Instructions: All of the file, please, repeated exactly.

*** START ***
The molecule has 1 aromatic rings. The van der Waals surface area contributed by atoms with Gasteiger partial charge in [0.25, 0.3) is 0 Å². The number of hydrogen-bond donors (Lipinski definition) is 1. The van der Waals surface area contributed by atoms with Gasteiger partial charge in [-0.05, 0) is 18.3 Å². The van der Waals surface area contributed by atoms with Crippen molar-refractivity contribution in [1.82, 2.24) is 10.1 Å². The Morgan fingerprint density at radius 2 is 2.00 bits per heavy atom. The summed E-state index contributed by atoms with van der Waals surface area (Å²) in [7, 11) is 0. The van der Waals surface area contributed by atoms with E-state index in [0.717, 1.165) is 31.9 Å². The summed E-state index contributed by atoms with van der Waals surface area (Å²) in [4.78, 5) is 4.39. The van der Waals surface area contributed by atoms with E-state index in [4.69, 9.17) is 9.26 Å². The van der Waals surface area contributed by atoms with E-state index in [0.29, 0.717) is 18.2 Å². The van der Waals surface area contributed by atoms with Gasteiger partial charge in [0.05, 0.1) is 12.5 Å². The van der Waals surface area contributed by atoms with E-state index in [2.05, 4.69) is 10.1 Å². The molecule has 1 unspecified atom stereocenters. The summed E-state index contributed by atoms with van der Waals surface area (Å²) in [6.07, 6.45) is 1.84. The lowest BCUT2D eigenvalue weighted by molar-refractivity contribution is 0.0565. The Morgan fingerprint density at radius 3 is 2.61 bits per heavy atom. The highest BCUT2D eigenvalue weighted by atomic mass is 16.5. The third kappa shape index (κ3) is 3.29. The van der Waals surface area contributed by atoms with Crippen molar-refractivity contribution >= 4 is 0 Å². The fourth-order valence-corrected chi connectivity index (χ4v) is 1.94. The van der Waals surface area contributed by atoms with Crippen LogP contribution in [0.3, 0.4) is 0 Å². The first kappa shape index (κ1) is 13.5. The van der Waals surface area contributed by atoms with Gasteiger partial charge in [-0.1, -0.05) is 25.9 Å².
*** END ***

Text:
The molecule has 1 aromatic rings. The van der Waals surface area contributed by atoms with Gasteiger partial charge in [0.25, 0.3) is 0 Å². The number of hydrogen-bond donors (Lipinski definition) is 1. The van der Waals surface area contributed by atoms with Gasteiger partial charge in [-0.05, 0) is 18.3 Å². The van der Waals surface area contributed by atoms with Crippen molar-refractivity contribution in [1.82, 2.24) is 10.1 Å². The Morgan fingerprint density at radius 2 is 2.00 bits per heavy atom. The summed E-state index contributed by atoms with van der Waals surface area (Å²) in [7, 11) is 0. The van der Waals surface area contributed by atoms with E-state index in [0.717, 1.165) is 31.9 Å². The summed E-state index contributed by atoms with van der Waals surface area (Å²) in [4.78, 5) is 4.39. The van der Waals surface area contributed by atoms with E-state index in [4.69, 9.17) is 9.26 Å². The van der Waals surface area contributed by atoms with E-state index in [0.29, 0.717) is 18.2 Å². The van der Waals surface area contributed by atoms with Gasteiger partial charge in [0.05, 0.1) is 12.5 Å². The van der Waals surface area contributed by atoms with E-state index in [2.05, 4.69) is 10.1 Å². The molecule has 1 unspecified atom stereocenters. The summed E-state index contributed by atoms with van der Waals surface area (Å²) in [6.07, 6.45) is 1.84. The lowest BCUT2D eigenvalue weighted by molar-refractivity contribution is 0.0565. The Morgan fingerprint density at radius 3 is 2.61 bits per heavy atom. The highest BCUT2D eigenvalue weighted by atomic mass is 16.5. The third kappa shape index (κ3) is 3.29. The van der Waals surface area contributed by atoms with Crippen molar-refractivity contribution >= 4 is 0 Å². The fourth-order valence-corrected chi connectivity index (χ4v) is 1.94. The van der Waals surface area contributed by atoms with Crippen LogP contribution in [0.3, 0.4) is 0 Å². The first kappa shape index (κ1) is 13.5. The van der Waals surface area contributed by atoms with Gasteiger partial charge in [-0.1, -0.05) is 25.9 Å².